Reality of course caught up with him, but even his election win in the interim supports that point about how appearing to score well on competency and empathy are central to winning.

Which is why the role of policy is as a support, as the props to illustrate the plot.

Winning elections isn’t about a search for the magic match-winning policy that will have voters swooning.

Rather it’s about using policies to illustrate that empathy and that competence.

Policies are the vital and important props rather than the plot itself.

So for the Lib Dems that means the policy agenda that will work best – indeed, looking at the Parliamentary by-elections, is working best – is one that focus on those top concerns of people – cost of living and NHS in particular – and provides credible, tangible examples of how we’d make things better.

It’s why although there is so much to fix about the NHS, focusing on access to GPs makes sense. It’d be an immediate, practical improvement that shows an understanding of the difficulties ordinary people face and backed up by our policy team’s detailed work on GP recruitment and retention statistics to show how we can deliver it.

That’s the route to showing competence, expressing empathy – and winning elections.

Tragedy in the Middle East: Lib Dems in the news

The Middle East has tragically been dominating the headlines recently. Ed Davey spoke at the Vigil for Israel (watch here) and both Layla Moran and Alistair Carmichael set out the party’s approach to achieving peace in newspaper columns.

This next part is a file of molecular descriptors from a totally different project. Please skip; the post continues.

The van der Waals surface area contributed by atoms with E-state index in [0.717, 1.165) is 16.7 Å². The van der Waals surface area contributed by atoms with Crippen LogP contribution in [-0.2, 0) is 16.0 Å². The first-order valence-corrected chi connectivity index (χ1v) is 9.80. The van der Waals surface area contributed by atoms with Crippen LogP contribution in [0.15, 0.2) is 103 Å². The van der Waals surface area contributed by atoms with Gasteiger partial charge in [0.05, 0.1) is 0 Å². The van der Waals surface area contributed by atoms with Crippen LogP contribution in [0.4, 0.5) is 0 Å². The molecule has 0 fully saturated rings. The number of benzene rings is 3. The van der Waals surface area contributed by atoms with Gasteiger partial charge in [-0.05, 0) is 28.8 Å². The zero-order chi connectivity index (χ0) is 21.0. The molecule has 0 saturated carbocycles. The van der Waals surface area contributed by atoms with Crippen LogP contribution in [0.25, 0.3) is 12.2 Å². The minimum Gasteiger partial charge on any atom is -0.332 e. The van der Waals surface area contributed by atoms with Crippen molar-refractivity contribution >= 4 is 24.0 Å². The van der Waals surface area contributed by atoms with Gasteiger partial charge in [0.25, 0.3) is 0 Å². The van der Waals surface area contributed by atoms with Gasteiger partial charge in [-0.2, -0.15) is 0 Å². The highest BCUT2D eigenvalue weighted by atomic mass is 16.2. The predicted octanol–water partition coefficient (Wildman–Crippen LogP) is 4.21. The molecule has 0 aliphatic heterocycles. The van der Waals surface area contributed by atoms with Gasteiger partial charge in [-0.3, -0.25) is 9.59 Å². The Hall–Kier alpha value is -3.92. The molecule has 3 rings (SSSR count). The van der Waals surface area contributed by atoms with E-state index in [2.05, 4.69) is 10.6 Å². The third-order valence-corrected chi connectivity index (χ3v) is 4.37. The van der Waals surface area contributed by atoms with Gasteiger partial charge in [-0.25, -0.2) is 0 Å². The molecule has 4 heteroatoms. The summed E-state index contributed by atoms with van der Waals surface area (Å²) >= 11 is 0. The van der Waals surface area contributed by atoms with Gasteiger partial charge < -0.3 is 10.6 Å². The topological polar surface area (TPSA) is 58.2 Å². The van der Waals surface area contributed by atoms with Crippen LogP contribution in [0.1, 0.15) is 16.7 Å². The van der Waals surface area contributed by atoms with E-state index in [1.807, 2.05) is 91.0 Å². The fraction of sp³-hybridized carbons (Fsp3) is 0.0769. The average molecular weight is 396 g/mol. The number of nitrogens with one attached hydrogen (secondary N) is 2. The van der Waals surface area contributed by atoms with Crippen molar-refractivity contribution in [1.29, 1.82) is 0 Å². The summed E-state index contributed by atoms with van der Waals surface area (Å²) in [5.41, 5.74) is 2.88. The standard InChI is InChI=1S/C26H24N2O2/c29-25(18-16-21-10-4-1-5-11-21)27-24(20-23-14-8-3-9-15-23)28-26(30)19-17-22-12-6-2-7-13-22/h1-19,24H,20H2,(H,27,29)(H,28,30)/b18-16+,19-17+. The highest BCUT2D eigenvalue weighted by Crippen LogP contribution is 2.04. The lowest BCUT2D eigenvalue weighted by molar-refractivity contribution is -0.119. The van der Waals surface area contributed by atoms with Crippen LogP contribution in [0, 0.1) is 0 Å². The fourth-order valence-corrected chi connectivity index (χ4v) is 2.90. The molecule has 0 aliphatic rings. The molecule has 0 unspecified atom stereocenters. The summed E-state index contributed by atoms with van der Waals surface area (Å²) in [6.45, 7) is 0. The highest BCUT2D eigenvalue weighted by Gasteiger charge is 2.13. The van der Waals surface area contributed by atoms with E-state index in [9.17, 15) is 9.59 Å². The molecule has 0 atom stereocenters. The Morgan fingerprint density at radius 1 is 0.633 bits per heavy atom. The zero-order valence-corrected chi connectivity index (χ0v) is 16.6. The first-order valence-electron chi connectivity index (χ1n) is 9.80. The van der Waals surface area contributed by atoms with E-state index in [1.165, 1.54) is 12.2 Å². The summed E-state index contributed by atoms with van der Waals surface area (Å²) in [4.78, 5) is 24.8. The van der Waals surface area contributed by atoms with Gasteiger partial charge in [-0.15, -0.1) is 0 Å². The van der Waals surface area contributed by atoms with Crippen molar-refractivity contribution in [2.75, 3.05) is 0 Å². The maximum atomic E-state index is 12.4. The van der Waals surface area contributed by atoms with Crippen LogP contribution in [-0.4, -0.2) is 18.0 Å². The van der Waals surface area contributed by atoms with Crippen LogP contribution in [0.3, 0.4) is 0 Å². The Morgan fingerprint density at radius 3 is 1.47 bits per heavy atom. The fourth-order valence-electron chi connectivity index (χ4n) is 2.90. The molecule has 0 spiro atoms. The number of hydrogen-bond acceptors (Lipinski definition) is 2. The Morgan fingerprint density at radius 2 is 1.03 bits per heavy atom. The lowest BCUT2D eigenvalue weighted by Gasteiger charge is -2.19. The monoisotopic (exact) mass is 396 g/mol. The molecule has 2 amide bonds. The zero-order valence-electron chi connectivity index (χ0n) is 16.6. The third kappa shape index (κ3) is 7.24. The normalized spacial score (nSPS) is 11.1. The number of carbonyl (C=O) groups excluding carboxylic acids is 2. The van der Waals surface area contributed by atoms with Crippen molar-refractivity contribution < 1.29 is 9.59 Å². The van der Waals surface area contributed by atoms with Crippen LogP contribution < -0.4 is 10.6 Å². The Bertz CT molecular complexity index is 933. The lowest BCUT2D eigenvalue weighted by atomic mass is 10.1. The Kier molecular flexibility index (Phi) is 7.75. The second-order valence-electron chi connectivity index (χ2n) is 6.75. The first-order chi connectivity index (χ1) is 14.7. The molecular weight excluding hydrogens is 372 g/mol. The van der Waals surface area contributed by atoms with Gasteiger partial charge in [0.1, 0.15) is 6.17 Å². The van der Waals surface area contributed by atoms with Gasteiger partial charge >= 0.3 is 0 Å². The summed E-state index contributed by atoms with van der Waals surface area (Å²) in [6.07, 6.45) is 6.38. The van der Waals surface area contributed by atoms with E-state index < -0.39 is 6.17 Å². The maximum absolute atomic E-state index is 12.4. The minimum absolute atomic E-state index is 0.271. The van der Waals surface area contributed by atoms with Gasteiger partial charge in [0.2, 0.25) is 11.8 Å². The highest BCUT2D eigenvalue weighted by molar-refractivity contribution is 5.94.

He’s also been writing about the SNP while Daisy Cooper revealed that nearly 4.5 million children in England were not seen by an NHS dentist in the last year, part of a worrying NHS picture which also includes rising waiting lists.

Sarah Olney is calling for an increase in apprenticeship pay and isn’t happy about the pay-off for Liz Truss. Christine Jardine wants to change the law on assisted dying and Tim Farron is angry at increases in water bills while directors get big bonuses.

Wendy Chamberlain features in a handy Channel 4 round-up of Lib Dem conference. It mentions the Lib Dem pledge for free social care in England that Ed Davey has also been pushing.

New data shows Wera Hobhouse is in the top five for House of Commons contributions on mental health while Alistair Carmichael is on the case about increasing court backlogs.

Alex Cole-Hamilton is calling for action on faulty concrete in schools and Jane Dodds has accused the Home Secretary of putting lives at risk.

Lib Dem-run South Cambridgeshire is successfully using bright pink bins for electrical goods recycling and Kent councillor Antony Hook has been profiled in the local press.

Brian Paddick is now a non-executive director for the Met Police and Tim Farron is running a half marathon in memory of his late cousin.

The surprising TV habit of Lib Dem voters

In case you missed them first time, here is a selection of posts from my websites since last time:

GB News viewers as likely as ITV News viewers to support the Lib Dems: “All the caveats about this only being one poll apply, of course. Though the sample sizes for the cross-tabs are very chunky, giving them more reliability than usual…”

A mystery at the heart of British politics: “There’s an odd role-reversal between the Conservative and Labour Parties when you look at their internal politics…”

Even 2019 Conservative voters are not keen on Suella Braverman: “Striking approval ratings from Savanta for Conservative Home Secretary, Suella Braverman…”